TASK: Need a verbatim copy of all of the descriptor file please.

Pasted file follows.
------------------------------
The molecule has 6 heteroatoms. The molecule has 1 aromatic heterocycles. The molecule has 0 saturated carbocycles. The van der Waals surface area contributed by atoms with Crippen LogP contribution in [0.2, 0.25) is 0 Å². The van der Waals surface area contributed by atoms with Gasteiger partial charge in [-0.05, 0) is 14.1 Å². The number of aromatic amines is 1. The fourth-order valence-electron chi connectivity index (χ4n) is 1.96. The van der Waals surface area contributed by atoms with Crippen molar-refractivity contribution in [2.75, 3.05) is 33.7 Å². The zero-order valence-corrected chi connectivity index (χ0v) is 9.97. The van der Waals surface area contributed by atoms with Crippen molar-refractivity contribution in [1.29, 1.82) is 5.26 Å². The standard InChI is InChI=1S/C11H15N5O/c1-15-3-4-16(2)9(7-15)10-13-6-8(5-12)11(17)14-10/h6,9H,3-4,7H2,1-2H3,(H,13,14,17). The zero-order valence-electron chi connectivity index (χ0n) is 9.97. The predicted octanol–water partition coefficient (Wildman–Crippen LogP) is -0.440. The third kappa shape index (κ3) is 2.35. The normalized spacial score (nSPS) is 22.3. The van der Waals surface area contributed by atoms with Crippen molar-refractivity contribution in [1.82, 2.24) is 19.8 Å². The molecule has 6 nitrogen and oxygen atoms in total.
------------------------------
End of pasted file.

The molecule has 6 heteroatoms. The molecule has 1 aromatic heterocycles. The molecule has 0 saturated carbocycles. The van der Waals surface area contributed by atoms with Crippen LogP contribution in [0.2, 0.25) is 0 Å². The van der Waals surface area contributed by atoms with Gasteiger partial charge in [-0.05, 0) is 14.1 Å². The number of aromatic amines is 1. The fourth-order valence-electron chi connectivity index (χ4n) is 1.96. The van der Waals surface area contributed by atoms with Crippen molar-refractivity contribution in [2.75, 3.05) is 33.7 Å². The zero-order valence-corrected chi connectivity index (χ0v) is 9.97. The van der Waals surface area contributed by atoms with Crippen molar-refractivity contribution in [1.29, 1.82) is 5.26 Å². The standard InChI is InChI=1S/C11H15N5O/c1-15-3-4-16(2)9(7-15)10-13-6-8(5-12)11(17)14-10/h6,9H,3-4,7H2,1-2H3,(H,13,14,17). The zero-order valence-electron chi connectivity index (χ0n) is 9.97. The predicted octanol–water partition coefficient (Wildman–Crippen LogP) is -0.440. The third kappa shape index (κ3) is 2.35. The normalized spacial score (nSPS) is 22.3. The van der Waals surface area contributed by atoms with Crippen molar-refractivity contribution in [1.82, 2.24) is 19.8 Å². The molecule has 6 nitrogen and oxygen atoms in total.